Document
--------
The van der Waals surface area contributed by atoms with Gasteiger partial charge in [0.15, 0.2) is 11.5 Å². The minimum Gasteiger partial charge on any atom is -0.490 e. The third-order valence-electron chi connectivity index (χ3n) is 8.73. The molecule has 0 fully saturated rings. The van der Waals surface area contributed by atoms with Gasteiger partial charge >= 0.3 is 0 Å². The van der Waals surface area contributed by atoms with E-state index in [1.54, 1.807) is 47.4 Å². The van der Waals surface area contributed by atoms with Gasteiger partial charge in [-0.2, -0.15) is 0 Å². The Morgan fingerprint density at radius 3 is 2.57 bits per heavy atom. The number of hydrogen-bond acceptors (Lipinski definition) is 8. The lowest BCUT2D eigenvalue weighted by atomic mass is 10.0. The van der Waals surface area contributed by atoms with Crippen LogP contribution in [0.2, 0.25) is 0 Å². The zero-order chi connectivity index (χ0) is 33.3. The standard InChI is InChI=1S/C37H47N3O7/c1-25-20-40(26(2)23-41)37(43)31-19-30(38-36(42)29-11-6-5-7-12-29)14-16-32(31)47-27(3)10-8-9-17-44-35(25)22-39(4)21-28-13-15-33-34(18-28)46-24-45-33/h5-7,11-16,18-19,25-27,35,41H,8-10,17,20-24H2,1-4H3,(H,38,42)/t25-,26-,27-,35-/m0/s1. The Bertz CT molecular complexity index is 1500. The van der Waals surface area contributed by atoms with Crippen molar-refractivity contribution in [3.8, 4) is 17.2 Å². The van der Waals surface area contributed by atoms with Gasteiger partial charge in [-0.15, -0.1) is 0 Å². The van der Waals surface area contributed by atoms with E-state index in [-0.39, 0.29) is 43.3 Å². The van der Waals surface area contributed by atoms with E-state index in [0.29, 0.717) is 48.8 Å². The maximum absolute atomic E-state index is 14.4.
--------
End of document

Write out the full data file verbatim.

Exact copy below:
The van der Waals surface area contributed by atoms with Gasteiger partial charge in [0.15, 0.2) is 11.5 Å². The minimum Gasteiger partial charge on any atom is -0.490 e. The third-order valence-electron chi connectivity index (χ3n) is 8.73. The molecule has 0 fully saturated rings. The van der Waals surface area contributed by atoms with Gasteiger partial charge >= 0.3 is 0 Å². The van der Waals surface area contributed by atoms with E-state index in [1.54, 1.807) is 47.4 Å². The van der Waals surface area contributed by atoms with Gasteiger partial charge in [-0.2, -0.15) is 0 Å². The Morgan fingerprint density at radius 3 is 2.57 bits per heavy atom. The number of hydrogen-bond acceptors (Lipinski definition) is 8. The lowest BCUT2D eigenvalue weighted by atomic mass is 10.0. The van der Waals surface area contributed by atoms with Crippen LogP contribution in [0.2, 0.25) is 0 Å². The zero-order chi connectivity index (χ0) is 33.3. The standard InChI is InChI=1S/C37H47N3O7/c1-25-20-40(26(2)23-41)37(43)31-19-30(38-36(42)29-11-6-5-7-12-29)14-16-32(31)47-27(3)10-8-9-17-44-35(25)22-39(4)21-28-13-15-33-34(18-28)46-24-45-33/h5-7,11-16,18-19,25-27,35,41H,8-10,17,20-24H2,1-4H3,(H,38,42)/t25-,26-,27-,35-/m0/s1. The Bertz CT molecular complexity index is 1500. The van der Waals surface area contributed by atoms with Crippen molar-refractivity contribution in [3.8, 4) is 17.2 Å². The van der Waals surface area contributed by atoms with Gasteiger partial charge in [-0.15, -0.1) is 0 Å². The van der Waals surface area contributed by atoms with E-state index in [-0.39, 0.29) is 43.3 Å². The van der Waals surface area contributed by atoms with E-state index in [0.29, 0.717) is 48.8 Å². The maximum absolute atomic E-state index is 14.4.